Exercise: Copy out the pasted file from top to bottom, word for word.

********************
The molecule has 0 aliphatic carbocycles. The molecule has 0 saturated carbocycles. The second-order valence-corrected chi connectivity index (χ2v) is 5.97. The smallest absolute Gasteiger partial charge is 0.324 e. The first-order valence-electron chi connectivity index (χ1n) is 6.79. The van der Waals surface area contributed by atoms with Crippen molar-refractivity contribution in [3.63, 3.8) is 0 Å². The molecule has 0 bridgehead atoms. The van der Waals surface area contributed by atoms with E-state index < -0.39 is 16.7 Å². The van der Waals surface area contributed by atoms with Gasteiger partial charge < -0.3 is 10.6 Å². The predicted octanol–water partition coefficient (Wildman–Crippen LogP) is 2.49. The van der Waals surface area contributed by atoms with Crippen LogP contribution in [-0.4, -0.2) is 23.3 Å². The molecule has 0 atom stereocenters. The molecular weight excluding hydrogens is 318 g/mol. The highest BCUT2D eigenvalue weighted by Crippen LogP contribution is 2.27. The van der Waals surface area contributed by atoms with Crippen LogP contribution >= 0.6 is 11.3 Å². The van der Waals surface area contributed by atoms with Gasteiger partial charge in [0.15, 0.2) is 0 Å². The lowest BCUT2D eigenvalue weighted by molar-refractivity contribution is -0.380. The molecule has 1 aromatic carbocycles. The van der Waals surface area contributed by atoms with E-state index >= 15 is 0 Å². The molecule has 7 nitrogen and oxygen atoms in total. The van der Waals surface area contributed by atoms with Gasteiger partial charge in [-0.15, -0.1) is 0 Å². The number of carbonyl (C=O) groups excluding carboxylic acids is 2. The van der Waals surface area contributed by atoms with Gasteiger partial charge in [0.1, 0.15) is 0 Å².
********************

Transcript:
The molecule has 0 aliphatic carbocycles. The molecule has 0 saturated carbocycles. The second-order valence-corrected chi connectivity index (χ2v) is 5.97. The smallest absolute Gasteiger partial charge is 0.324 e. The first-order valence-electron chi connectivity index (χ1n) is 6.79. The van der Waals surface area contributed by atoms with Crippen molar-refractivity contribution in [3.63, 3.8) is 0 Å². The molecule has 0 bridgehead atoms. The van der Waals surface area contributed by atoms with E-state index < -0.39 is 16.7 Å². The van der Waals surface area contributed by atoms with Gasteiger partial charge < -0.3 is 10.6 Å². The predicted octanol–water partition coefficient (Wildman–Crippen LogP) is 2.49. The van der Waals surface area contributed by atoms with Crippen LogP contribution in [-0.4, -0.2) is 23.3 Å². The molecule has 0 atom stereocenters. The molecular weight excluding hydrogens is 318 g/mol. The highest BCUT2D eigenvalue weighted by Crippen LogP contribution is 2.27. The van der Waals surface area contributed by atoms with Crippen LogP contribution >= 0.6 is 11.3 Å². The van der Waals surface area contributed by atoms with Gasteiger partial charge in [0.15, 0.2) is 0 Å². The lowest BCUT2D eigenvalue weighted by molar-refractivity contribution is -0.380. The molecule has 1 aromatic carbocycles. The van der Waals surface area contributed by atoms with E-state index >= 15 is 0 Å². The molecule has 7 nitrogen and oxygen atoms in total. The van der Waals surface area contributed by atoms with Gasteiger partial charge in [-0.15, -0.1) is 0 Å². The number of carbonyl (C=O) groups excluding carboxylic acids is 2. The van der Waals surface area contributed by atoms with Gasteiger partial charge in [0.1, 0.15) is 0 Å².